A Changing Role of Links in Ranking and What It Does to Your SEO Strategy

25 April 2019

Google’s John Mueller shared in a Webmaster Hangout an insight into how Google uses links.

You might say why is this important? What John Mueller says impacts a lot on your SEO strategy, whether you are doing it yourself or hiring a pro.

So, what he shared recently may change how we think about links in the context of ranking content.

One of the questions was about popular news (and other) sites converting all outbound links to no follow. People were interested in how and on what level it might affect the ranking for those sites and how does that impact the web as a whole.

Apparently, this is not a big deal. All sites, including news sites too, can “no follow” all their outbound links, without disrupting how Google finds and ranks websites.

We heard this before, but, Mueller explained thoroughly that there are more signals beyond links used to rank web pages. It’s not all about the links. Google can pick up content and show it in search by looking at many different aspects.

About the Link Graph

We can explain the link graph as some kind of an Internet map, looking through how web pages link to each other. As the city roads that link to each other, the entire Internet can be mapped through how web pages link to each other. This is called the link graph.

global social network connection conceptAnd by removing the spam sites from the link graph, we are creating a reduced link graph.

This leads to the next question that supposed to be critical for website rankings issue. Are "bad" or "spammy” links the main suspect when websites are struggling with bad rankings?

Suppose not, for as John emphasized – when sites are not ranking well, the reason isn’t (just) because of links but because of the content.

He proceeded by saying that when he visited different help forums people often said their sites suffer from bad rankings or that got downgraded.

And later, when having looked at with the team, links were not a problem, but rather everything else around the website or on the website. Sometimes is that simple that you failed to explicitly mention what you want to rank for on your pages.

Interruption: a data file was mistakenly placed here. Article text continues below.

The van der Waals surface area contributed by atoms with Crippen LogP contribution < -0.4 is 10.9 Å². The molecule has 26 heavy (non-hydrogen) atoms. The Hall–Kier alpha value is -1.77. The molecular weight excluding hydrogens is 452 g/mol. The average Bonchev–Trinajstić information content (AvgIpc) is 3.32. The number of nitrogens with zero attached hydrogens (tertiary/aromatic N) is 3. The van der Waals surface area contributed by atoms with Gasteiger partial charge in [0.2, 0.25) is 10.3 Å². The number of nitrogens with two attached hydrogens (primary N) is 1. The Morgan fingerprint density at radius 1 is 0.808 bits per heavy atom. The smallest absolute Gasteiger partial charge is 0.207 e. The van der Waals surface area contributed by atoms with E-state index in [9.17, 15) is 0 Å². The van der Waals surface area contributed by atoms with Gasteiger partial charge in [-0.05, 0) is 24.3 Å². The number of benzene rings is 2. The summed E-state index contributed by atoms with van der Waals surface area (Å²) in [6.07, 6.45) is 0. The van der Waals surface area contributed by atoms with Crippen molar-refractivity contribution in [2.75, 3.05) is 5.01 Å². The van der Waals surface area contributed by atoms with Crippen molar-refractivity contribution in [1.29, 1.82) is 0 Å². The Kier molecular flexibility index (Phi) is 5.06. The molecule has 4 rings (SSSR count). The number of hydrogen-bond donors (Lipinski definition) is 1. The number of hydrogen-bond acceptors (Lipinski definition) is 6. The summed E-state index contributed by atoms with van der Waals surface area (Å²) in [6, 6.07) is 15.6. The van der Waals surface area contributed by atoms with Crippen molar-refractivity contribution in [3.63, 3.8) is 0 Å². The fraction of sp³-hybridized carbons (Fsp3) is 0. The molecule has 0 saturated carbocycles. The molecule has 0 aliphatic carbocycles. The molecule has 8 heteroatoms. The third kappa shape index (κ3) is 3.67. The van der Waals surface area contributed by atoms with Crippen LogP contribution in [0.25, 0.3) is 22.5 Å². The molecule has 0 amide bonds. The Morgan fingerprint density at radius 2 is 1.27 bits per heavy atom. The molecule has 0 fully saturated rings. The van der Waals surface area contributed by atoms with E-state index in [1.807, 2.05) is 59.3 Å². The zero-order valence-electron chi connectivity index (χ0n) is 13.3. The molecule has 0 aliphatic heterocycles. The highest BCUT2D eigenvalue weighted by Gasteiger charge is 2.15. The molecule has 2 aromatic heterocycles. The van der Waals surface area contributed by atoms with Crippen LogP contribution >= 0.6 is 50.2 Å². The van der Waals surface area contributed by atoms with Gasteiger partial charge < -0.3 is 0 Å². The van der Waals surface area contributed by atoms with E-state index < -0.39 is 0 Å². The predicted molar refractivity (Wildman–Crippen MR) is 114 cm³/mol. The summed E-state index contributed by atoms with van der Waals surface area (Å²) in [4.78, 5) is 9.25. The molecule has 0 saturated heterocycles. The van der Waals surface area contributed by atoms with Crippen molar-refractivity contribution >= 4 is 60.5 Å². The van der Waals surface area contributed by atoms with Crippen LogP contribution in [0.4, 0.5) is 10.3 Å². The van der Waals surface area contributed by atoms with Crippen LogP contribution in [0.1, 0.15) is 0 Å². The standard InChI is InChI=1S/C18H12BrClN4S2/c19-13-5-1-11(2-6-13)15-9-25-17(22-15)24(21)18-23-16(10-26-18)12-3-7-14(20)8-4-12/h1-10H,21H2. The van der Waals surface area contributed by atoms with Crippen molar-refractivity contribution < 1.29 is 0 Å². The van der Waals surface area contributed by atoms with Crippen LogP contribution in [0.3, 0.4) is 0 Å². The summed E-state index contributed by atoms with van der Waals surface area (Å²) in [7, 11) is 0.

Pretty scary, isn’t it?

So, How Much Google Really Relies on Links?

We had a chance to hear an interesting insight about how links are used by Google for ranking. It’s really hard to say whether Google relies more or less on links, the truth is that it depends from case to case.

And in exact words

“It's not the case that we have like a fixed weight and say this factor plays 10% of the role and this factor plays 10% of the role and that 10 % is going to be the same across all queries and intents and across all websites.”

When trying to figure out how to rank a site or why a site does not rank, it is important to know and understand that the context of the search query may be an important factor to look at. And links’ quality and quantity may play fewer roles in rankings depending on factors such as user intent and other contexts.

But, what kind of links?

Inbound, outbound, bad, spammy ones or those coming from trusted sites?

Many SEOs and business owners believe their ranking declines are due to low-quality spam links that keep popping out every month in their analytics. Then they waste time and resources to disavow all those links in an attempt to halt the ranking declines. Sad thing is that in almost every case, the ”disavows” solves nothing.

attentive man staring laptopThe reason it solves nothing is because the rankings are not just about who links to you. It's about your place in the link graph which is determined not just by who links to you but more importantly by whom you link to as well. There are two parts to the link graph, inbound links, and outbound links.

Apparently, the Google crew do look at a website overall to see how the website is embedded within the web and try to figure out where they should show this based on how you want to "position" your website in the web.

Factors such as user intent can influence rankings, even in competitive niches.

A perfect example could be a situation of breaking news (on news sites) and their rankings. You simply cannot find a lot of articles that link to that news yet because it’s so fresh. But it is extremely relevant for this particular query and so it must be on top of the search results.

No secret ingredient here

Have you been noticing that sites with few links could also rank? Is it some kind of magic, or just having a killer copy?

Maybe both. So, we heard that links continue to be a major ranking factor. But, still not the only one. When we look at the SEO related articles from 5 and more years back, we could see the shift from the old link based strategies to “Content is King” and back to this “post content” era. What exactly this means? Too much focus on links can be less productive than focusing just on content, but the best results could be achieved by implementing the best of both worlds. Try to find a balance between focusing on links and content. The “system” is far too sophisticated and you could be wasting your money and resources focusing on just one aspect.